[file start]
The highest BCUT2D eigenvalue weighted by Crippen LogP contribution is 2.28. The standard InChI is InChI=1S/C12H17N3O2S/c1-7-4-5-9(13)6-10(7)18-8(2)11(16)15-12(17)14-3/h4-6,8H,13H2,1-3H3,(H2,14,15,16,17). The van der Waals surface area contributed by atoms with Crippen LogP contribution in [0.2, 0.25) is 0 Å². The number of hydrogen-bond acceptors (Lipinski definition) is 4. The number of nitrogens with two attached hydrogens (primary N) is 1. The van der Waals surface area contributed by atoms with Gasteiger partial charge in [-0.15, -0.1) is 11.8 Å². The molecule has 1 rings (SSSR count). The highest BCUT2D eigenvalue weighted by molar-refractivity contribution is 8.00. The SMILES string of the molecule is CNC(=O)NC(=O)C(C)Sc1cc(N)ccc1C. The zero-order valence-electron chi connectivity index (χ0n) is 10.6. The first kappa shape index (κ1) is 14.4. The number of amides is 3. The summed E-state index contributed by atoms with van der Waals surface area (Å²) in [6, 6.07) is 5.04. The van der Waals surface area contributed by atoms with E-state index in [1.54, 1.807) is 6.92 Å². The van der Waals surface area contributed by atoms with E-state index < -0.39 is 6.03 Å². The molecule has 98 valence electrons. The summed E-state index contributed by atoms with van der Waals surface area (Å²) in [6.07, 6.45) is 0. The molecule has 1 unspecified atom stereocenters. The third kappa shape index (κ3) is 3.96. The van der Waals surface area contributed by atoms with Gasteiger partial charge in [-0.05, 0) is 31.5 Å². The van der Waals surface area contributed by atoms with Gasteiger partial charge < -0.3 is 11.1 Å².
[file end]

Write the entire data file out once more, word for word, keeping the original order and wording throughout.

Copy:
The highest BCUT2D eigenvalue weighted by Crippen LogP contribution is 2.28. The standard InChI is InChI=1S/C12H17N3O2S/c1-7-4-5-9(13)6-10(7)18-8(2)11(16)15-12(17)14-3/h4-6,8H,13H2,1-3H3,(H2,14,15,16,17). The van der Waals surface area contributed by atoms with Crippen LogP contribution in [0.2, 0.25) is 0 Å². The number of hydrogen-bond acceptors (Lipinski definition) is 4. The number of nitrogens with two attached hydrogens (primary N) is 1. The van der Waals surface area contributed by atoms with Gasteiger partial charge in [-0.15, -0.1) is 11.8 Å². The molecule has 1 rings (SSSR count). The highest BCUT2D eigenvalue weighted by molar-refractivity contribution is 8.00. The SMILES string of the molecule is CNC(=O)NC(=O)C(C)Sc1cc(N)ccc1C. The zero-order valence-electron chi connectivity index (χ0n) is 10.6. The first kappa shape index (κ1) is 14.4. The number of amides is 3. The summed E-state index contributed by atoms with van der Waals surface area (Å²) in [6, 6.07) is 5.04. The van der Waals surface area contributed by atoms with E-state index in [1.54, 1.807) is 6.92 Å². The van der Waals surface area contributed by atoms with E-state index < -0.39 is 6.03 Å². The molecule has 98 valence electrons. The summed E-state index contributed by atoms with van der Waals surface area (Å²) in [6.07, 6.45) is 0. The molecule has 1 unspecified atom stereocenters. The third kappa shape index (κ3) is 3.96. The van der Waals surface area contributed by atoms with Gasteiger partial charge in [-0.05, 0) is 31.5 Å². The van der Waals surface area contributed by atoms with Gasteiger partial charge < -0.3 is 11.1 Å².